Time: 10:30AM – 1:00PM
Location: Buttonrock Preserve
One of the by-products of my mitral heart valve surgery was getting introduced to many front-line health care workers within the Boulder Community Health network. Among my favorites is Meghan Gerlach, one of the anticoagulation pharmacists that I conferred with on nearly a weekly basis, while I adhered to a blood thinner regimen after my heart surgery. In one of the early appointments I mentioned my passion for fly fishing, and she informed me that her eleven year old son, Lucas, was an avid fisherman. Apparently Lucas experienced some success fishing for bass while visiting his grandparents cabin in Missouri, and he was keenly interested in advancing his capabilities in the realm of fly fishing. I volunteered to guide Lucas on a local stream or lake, once my arm and shoulder recovered sufficiently from my surgery, and when the covid19 threat was minimized.
Fast forward to August 8, 2020, and the two conditions described above were met, and Meghan and I worked out a plan, whereby I would meet them at Buttonrock Preserve for several hours of instruction and fishing. Boulder Creek in Boulder Canyon was my first choice, but ongoing road construction presented a formidable obstacle with forty-five minute delays and potential disruption of the stream clarity. My second choice was the North Fork of St. Vrain Creek in Laverne Johnson Park in Lyons, but an online search revealed that the park was closed due to the coronavirus pandemic. Knowing that the North Fork of St. Vrain Creek at Buttonrock Preserve offered more challenging conditions, I opted for it anyway, since it was relatively close, and the flows were in a reasonable range for a novice fly fisherman. The large parking lot offered a nice space to introduce some casting instruction, and I was hopeful that the attractive pools next to the parking lot might harbor a few willing trout.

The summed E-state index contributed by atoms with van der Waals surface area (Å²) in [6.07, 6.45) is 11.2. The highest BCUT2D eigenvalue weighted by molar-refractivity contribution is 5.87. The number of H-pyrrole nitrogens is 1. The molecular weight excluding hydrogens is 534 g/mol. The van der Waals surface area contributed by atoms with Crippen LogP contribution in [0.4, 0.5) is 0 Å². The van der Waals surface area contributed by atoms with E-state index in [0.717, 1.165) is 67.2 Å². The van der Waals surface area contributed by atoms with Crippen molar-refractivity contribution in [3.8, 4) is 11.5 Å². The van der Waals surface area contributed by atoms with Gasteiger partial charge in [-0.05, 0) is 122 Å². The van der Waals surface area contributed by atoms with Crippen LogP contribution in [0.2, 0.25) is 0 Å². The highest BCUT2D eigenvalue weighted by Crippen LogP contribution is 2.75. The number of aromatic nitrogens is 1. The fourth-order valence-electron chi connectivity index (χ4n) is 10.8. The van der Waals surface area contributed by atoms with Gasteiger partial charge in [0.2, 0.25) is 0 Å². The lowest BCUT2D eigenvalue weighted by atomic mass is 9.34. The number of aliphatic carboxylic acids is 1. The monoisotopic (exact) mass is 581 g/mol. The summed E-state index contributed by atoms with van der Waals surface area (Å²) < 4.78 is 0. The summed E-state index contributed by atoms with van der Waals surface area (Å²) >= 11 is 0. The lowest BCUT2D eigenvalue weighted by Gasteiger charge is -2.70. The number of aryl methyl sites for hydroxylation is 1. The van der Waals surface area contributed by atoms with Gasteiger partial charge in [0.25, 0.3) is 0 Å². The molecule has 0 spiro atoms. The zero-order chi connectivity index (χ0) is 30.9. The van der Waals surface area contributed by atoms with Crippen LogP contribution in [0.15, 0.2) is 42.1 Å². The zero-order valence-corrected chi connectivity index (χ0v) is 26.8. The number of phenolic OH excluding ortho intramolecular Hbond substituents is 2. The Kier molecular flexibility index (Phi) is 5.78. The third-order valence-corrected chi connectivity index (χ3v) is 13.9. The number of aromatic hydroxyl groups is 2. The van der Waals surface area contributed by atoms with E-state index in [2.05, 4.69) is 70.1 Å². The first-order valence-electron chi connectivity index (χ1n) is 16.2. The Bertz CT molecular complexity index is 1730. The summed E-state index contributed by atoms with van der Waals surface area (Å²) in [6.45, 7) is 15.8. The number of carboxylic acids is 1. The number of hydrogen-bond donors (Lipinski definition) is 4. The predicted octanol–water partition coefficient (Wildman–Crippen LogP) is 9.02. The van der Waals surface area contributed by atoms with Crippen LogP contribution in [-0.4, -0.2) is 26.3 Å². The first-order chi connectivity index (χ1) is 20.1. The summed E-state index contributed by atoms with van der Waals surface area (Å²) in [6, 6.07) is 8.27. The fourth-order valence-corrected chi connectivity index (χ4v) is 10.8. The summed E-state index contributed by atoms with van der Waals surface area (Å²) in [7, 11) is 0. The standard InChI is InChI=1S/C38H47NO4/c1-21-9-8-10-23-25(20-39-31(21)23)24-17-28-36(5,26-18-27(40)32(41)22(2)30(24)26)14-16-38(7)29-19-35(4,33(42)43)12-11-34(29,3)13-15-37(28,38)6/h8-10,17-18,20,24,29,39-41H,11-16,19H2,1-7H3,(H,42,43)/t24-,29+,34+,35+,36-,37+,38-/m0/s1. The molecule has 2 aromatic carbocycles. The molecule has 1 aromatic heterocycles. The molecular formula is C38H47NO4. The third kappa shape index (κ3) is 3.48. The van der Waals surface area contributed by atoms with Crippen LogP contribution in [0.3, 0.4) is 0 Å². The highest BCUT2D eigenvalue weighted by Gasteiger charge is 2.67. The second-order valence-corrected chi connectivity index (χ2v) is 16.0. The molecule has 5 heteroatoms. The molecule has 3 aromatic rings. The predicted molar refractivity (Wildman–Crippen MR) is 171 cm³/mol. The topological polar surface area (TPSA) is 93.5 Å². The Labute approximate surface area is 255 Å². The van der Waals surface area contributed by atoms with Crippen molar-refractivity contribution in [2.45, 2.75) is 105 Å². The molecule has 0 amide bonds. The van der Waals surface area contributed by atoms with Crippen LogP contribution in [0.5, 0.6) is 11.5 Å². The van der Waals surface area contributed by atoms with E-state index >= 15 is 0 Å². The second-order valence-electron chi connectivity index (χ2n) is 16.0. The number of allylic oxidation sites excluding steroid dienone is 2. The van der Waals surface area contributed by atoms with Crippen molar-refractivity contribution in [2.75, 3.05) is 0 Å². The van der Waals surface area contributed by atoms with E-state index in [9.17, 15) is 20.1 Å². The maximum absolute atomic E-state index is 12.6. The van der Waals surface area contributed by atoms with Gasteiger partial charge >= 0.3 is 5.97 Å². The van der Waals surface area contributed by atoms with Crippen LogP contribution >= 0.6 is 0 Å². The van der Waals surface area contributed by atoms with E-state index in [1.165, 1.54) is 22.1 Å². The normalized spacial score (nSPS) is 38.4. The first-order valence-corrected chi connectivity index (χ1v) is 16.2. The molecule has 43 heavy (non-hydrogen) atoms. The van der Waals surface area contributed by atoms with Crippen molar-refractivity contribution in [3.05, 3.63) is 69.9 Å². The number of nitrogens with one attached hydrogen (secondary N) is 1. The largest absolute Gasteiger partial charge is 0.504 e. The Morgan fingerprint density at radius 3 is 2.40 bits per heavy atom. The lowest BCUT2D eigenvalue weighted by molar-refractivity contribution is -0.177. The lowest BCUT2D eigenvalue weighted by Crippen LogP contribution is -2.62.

I arrived at the Buttonrock Preserve parking lot at 9:45 and quickly secured one of the six remaining spaces. I prepared to guide Lucas by pulling on my waders, and I set up my Orvis Access four weight. Meghan told me in a text that Lucas had his uncle’s fly rod, but I wanted to provide an alternative. Lucas is saving money that he earns from chores to purchase a starter rod, and I wanted him to have a basis of comparison. As I waited for the two Gerlach’s to arrive, additional preserve visitors appeared, and the free parking spaces dwindled to two. I kept my fingers crossed, and the move paid off, as a white Toyota Sienna arrived and secured a parking space one car over from mine.
Friday’s weather was in line with the recent trend of a lingering heat wave, and the thermometer was already in the low eighties when we began. I pondered suggesting wet wading for Lucas, but he was wearing shorts, and I was concerned about sunburn and scratches, so he climbed into my backup waders and boots. In case you are wondering, he is eleven years old and already has a foot size equal to mine. He is shorter, and this caused the waders to bunch up a bit, but we made it work by shortening the shoulder straps and cinching the belt around his waist.